Is a basic research, applied research, and advanced technology development effort, which aims to discover, innovate, and develop technologies that directly and indirectly enhance human perceptual, cognitive, physical, and social capabilities ranging from individuals and teams to organizations and societies for the Army. Innovations in this area are expected to generate equipment and technologies that will provide unprecedented capabilities for future warfighters and enable future leaders to make sound decisions effectively in complex socio-cultural contexts.
Enhancing Human Capabilities
Improving Neural Enhancement by Combining Stimulation and Network Analysis
Recent research has indicated the promise of utilizing real-time measurement of physiological activity in feedback studies to improve performance. Participants are shown their ongoing physiological activity, and they develop internal strategies to modulate their physiology based on volitional control. In our research, we investigate alternative approaches for the physiologic target of the feedback process.
In one component of our research, we capitalize on our recent results that identified control points of networks (Gu et al., 2015, Nature Comunications, 6, 8414), and instead of targeting the most predictive physiological connection directly, we can target the boundary control points (based on underlying network topology of the system) that exert disproportionate influence over system function. In this way, we gain a degree of control and precision to steer the brain into states associated with better performance. The activity level of boundary control nodes can also serve as feedback, and the subjects will learn to vary the regional activity level of the boundary control nodes and, as a result, modulate their functional connectivity.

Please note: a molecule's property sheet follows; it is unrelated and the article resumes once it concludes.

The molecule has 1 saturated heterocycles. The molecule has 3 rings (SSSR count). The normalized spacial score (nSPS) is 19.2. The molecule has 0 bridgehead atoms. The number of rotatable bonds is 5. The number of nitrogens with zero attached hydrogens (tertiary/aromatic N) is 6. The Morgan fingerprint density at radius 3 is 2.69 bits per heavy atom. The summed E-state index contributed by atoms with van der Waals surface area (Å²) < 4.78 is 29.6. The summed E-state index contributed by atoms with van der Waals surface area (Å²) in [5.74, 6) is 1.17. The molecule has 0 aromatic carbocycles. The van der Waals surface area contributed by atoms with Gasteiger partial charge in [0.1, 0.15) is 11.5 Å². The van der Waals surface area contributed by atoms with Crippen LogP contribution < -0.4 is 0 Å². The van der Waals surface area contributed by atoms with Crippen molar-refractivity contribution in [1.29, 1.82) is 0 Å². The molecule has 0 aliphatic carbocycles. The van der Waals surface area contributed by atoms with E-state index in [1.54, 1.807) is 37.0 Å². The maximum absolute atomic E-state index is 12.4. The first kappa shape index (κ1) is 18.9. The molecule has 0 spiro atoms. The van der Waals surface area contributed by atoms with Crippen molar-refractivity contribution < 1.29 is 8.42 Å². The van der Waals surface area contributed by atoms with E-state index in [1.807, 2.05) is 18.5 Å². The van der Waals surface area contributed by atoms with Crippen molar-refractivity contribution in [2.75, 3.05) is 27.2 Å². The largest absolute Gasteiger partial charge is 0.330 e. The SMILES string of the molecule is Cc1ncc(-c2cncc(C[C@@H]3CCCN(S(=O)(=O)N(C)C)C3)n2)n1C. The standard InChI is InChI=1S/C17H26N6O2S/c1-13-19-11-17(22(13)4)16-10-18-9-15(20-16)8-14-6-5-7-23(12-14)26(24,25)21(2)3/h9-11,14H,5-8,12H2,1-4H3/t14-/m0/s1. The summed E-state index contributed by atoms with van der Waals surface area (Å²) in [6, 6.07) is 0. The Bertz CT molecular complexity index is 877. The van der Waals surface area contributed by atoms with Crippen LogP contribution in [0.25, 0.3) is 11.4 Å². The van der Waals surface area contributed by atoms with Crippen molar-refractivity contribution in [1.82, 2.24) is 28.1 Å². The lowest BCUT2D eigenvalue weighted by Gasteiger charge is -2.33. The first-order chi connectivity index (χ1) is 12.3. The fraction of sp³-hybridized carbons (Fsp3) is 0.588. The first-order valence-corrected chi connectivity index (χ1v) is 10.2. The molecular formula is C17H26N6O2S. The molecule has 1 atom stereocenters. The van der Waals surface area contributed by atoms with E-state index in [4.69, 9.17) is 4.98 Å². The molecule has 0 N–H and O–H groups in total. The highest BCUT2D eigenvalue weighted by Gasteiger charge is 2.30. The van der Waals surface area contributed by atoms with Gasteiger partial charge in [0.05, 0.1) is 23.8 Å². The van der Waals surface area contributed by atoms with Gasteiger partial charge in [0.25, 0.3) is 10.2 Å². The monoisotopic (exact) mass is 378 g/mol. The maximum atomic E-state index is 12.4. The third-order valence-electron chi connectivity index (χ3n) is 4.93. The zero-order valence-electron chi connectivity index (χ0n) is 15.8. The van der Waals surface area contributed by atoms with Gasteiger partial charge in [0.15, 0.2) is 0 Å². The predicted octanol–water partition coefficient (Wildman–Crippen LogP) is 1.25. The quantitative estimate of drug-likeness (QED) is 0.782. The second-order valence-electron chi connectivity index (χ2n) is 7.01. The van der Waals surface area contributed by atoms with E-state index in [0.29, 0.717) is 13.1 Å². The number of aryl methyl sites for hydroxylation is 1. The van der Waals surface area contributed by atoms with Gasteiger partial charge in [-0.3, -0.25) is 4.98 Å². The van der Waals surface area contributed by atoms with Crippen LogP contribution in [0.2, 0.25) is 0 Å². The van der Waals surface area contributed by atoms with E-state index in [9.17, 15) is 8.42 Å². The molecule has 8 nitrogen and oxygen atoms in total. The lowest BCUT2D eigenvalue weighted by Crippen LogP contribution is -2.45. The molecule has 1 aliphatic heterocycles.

In another component, we extend our previous research that has demonstrated how stimulation can be used to identify differential global brain network changes if the stimulated local area is highly interconnected across different brain networks (Garcia et al., 2011, Journal of Neurophysiology, 106(4), 1734-46). Here, we stimulate a variety of different brain areas in order to map the networks that are most flexible or inflexible to external perturbation. By mapping the cascade of neural activity following stimulation, we may also gain access to the naturally occurring networks that may be associated with particular functions (e.g., task performance).
Collaborators are desired on either of these ongoing approaches or brainstorming additional methodological innovations that can be used with stimulation to augment human performance. This research supports ARL’s ERA in Accelerated Learning for a Ready and Responsive Force.
Dr. Javi Garcia, email@example.com, (410) 278-8949